Essay on the need to focus on administrators below presidents to change community colleges

A new book, Redesigning America’s Community Colleges: A Clearer Path to Student Success (Harvard University Press) is an important step forward for community colleges. The work bridges the all-too-familiar divide between research and practice, outlining actionable, transformative recommendations to improve student attainment that have emerged out of the extensive portfolio of research conducted over the past 20 years by the Community College Research Center at Teachers College of Columbia University. And while many aspects of the book deserve discussion, how change can be effectively instigated at community colleges is a pivotal issue on which any reform efforts will hinge.

Obviously, the call for organizational and structural change is nothing new. Early on the book notes that “recent reforms did not question the fundamental design of community college programs and services.” Redesigning America's Community Colleges boldly asserts that “to improve their outcomes on a substantial scale in an environment very different than the past, colleges must undertake a more fundamental rethinking of their organization and culture.”

The book’s authors, Thomas R. Bailey, Shanna Smith Jaggars and Davis Jenkins, argue that necessary institutional change will result from conscious redesign of many community college processes along the lines of behavioral economic principles. This implicitly challenges conventional wisdom that attributes successful change to college leadership -- typically the president. For years, community colleges have been bombarded with the belief that getting the right person into the presidency is the critical factor governing institutional success. Indeed, there is an entire cottage industry of community college leadership programs, consulting firms and organizations that promote the grooming and selection process of the community college president.

Redesigning takes on the “great leader” theory of change by providing specific and clear suggestions about how college intake processes, curriculum plans and organizational framework can be altered to directly impact student success. Of course, the authors recognize the importance of presidential leadership and commitment to the process, but they bet the farm on fundamental organizational change versus intervention by great men and women.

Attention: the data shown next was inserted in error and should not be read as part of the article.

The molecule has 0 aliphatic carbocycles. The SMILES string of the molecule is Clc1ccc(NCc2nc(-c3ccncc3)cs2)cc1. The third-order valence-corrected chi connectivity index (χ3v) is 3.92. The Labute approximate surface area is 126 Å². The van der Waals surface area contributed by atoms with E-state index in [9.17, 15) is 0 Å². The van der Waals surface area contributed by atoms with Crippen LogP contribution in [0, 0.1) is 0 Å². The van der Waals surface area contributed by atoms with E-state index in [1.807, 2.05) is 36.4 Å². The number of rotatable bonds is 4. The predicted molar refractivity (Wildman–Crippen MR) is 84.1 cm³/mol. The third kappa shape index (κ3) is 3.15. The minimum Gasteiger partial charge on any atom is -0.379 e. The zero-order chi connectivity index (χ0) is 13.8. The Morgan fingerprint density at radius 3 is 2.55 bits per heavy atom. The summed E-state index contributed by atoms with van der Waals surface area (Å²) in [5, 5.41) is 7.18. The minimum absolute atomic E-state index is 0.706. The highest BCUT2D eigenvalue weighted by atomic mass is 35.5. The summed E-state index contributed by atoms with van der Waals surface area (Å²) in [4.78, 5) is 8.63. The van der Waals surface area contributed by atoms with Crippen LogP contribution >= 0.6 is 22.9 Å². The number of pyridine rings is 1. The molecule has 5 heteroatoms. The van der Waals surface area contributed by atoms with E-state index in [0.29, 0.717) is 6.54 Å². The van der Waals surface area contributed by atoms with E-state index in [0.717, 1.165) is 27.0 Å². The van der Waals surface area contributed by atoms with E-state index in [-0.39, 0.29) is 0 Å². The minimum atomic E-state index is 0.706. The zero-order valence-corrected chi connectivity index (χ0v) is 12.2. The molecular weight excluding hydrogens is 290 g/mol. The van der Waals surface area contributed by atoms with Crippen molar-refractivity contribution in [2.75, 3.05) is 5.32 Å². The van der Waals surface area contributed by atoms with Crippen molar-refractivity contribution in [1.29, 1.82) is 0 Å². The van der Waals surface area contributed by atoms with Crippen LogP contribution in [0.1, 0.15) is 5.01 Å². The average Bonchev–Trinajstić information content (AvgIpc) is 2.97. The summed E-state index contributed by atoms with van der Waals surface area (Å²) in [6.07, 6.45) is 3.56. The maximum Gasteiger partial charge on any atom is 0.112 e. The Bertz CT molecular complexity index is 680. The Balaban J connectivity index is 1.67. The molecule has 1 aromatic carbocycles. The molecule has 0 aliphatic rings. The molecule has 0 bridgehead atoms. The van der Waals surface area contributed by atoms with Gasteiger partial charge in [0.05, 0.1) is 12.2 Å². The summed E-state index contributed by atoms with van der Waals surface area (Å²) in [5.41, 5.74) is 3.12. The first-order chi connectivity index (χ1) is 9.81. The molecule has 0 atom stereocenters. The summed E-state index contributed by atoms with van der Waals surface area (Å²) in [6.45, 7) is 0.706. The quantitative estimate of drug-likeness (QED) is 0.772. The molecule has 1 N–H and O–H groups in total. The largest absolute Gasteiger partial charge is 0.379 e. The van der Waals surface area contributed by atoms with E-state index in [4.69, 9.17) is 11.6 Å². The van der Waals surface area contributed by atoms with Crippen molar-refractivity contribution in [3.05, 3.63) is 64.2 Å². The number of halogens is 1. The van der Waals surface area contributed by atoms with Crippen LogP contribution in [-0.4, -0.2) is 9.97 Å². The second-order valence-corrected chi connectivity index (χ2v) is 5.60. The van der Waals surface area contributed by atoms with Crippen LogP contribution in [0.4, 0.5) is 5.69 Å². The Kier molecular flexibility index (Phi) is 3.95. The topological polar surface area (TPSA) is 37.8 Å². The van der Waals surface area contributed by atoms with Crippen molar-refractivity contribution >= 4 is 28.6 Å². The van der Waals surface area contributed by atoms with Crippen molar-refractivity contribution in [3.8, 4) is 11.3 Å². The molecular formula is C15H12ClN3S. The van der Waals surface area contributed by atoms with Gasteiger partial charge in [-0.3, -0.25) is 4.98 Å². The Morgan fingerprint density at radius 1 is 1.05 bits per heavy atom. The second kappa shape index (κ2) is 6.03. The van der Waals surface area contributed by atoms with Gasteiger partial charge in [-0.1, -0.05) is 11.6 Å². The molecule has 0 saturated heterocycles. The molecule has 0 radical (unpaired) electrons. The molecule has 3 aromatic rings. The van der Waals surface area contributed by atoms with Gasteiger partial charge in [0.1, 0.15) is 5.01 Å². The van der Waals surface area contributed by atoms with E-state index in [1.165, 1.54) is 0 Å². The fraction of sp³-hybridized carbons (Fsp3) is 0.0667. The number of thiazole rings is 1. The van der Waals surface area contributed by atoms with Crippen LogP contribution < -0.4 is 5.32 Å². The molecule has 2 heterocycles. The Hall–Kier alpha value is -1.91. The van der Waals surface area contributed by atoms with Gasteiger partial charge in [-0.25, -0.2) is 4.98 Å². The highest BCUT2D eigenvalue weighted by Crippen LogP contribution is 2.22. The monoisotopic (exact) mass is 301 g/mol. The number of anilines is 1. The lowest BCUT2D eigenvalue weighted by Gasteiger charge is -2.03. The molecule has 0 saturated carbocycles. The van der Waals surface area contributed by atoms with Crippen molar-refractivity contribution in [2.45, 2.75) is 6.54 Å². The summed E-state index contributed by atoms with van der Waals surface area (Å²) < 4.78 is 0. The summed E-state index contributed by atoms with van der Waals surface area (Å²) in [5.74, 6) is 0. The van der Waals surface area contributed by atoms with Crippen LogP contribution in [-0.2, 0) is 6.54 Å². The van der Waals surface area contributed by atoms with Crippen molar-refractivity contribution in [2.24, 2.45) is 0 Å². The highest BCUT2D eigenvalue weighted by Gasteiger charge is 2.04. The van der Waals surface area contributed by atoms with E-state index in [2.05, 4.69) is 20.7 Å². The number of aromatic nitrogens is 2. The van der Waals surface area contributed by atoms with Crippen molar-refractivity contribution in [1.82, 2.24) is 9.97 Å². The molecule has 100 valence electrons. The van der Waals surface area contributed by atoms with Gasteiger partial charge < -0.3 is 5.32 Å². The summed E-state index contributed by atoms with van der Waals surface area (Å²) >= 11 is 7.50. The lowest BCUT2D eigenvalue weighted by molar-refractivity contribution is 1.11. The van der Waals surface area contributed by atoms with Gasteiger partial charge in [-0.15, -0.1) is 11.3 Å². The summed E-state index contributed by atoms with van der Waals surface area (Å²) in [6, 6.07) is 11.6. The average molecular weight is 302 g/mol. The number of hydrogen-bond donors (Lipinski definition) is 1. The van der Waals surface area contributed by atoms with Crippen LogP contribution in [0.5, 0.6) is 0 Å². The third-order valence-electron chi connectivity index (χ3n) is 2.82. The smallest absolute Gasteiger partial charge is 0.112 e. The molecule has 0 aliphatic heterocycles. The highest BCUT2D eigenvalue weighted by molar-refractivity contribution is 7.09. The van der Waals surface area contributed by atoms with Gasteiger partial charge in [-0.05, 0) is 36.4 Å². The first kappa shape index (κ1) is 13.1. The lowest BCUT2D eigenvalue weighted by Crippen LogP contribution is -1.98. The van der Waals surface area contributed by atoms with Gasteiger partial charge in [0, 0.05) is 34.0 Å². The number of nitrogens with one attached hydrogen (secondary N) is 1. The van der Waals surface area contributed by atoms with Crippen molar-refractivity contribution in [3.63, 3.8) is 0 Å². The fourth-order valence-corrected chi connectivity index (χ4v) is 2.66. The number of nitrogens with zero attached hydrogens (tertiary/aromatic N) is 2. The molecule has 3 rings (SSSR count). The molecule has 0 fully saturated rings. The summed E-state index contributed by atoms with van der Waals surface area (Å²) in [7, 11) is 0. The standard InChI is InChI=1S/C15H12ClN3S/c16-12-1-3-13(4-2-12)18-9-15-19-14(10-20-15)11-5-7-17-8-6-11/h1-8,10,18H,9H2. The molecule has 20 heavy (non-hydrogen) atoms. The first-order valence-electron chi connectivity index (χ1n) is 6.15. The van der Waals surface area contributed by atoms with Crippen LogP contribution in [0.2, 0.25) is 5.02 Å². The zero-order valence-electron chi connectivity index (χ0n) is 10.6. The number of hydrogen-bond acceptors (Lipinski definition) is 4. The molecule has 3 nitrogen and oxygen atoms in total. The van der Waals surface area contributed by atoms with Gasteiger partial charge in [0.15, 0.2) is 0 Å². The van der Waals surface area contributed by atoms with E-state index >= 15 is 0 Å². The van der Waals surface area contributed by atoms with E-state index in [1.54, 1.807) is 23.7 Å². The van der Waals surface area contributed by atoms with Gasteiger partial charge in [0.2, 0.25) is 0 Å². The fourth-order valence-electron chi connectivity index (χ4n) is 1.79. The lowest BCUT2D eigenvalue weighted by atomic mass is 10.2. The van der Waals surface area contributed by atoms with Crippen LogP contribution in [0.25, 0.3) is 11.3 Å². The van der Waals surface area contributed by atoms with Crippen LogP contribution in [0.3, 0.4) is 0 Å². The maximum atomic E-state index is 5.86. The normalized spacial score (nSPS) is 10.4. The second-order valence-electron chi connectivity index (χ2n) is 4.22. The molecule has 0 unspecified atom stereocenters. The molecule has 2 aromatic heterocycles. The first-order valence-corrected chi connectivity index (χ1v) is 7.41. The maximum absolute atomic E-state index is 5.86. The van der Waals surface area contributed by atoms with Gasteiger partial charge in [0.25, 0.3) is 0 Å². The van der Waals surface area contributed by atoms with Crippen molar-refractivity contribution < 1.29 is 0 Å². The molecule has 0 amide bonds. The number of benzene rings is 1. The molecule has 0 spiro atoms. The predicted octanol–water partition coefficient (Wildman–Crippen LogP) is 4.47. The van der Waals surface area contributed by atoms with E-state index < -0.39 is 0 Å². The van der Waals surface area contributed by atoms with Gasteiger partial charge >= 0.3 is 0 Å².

The authors present a useful strategic framework built upon CCRC’s research. But accompanying this wisdom is a significant challenge. Even if presidential leadership is decisive, how is the design and implementation of these changes driven throughout the institution? The closest the book comes to addressing this issue is noting the necessity of faculty involvement, overlooking the imperative to focus on administrative managers, who are in charge of the organizational structures that Redesigning targets for change.

Any leader of a large community college knows that their middle-level management is critical to institutional change. These are the directors of key units, the associate deans who work directly with the faculty, and the business, information technology, financial aid and student services staff. Many of these individuals are tethered to their colleges, infrequently interacting with other institutions, and have significantly longer tenure than most presidents and senior leadership. In most cases, they are the staff members who possess institutional memory and critical operational knowledge. They maintain most of the day-to-day contact and communications with faculty, students and community.

Winning their commitment to change is crucial to redesign efforts, because it is their jobs and their processes that will be the most challenged. Therefore, an important step to driving the organizational reforms proposed by the book will need to be supported by efforts focused on developing midlevel managers in community colleges. Too many currently available programs concentrate solely on senior talent management.

Paradoxically, a renewed emphasis on middle-level management could also help the oft-cited dilemma of the lack of a sufficient pool of those qualified and interested becoming community college presidents. It has almost become a ritual among the leadership programs to decry the lack of interest by high-level administrators willing to step up into presidential roles.

Who wants to work 12-hour days, attend frequent political events -- often involving early morning and evening commitments -- and chase after alternative funding sources, all the while serving as the pivotal internal change agent? A more empowered and determined staff could make the job of community college president more focused and manageable, while integrally contributing to change designed to drive higher levels of student success.

James Jacobs is president of Macomb Community College.

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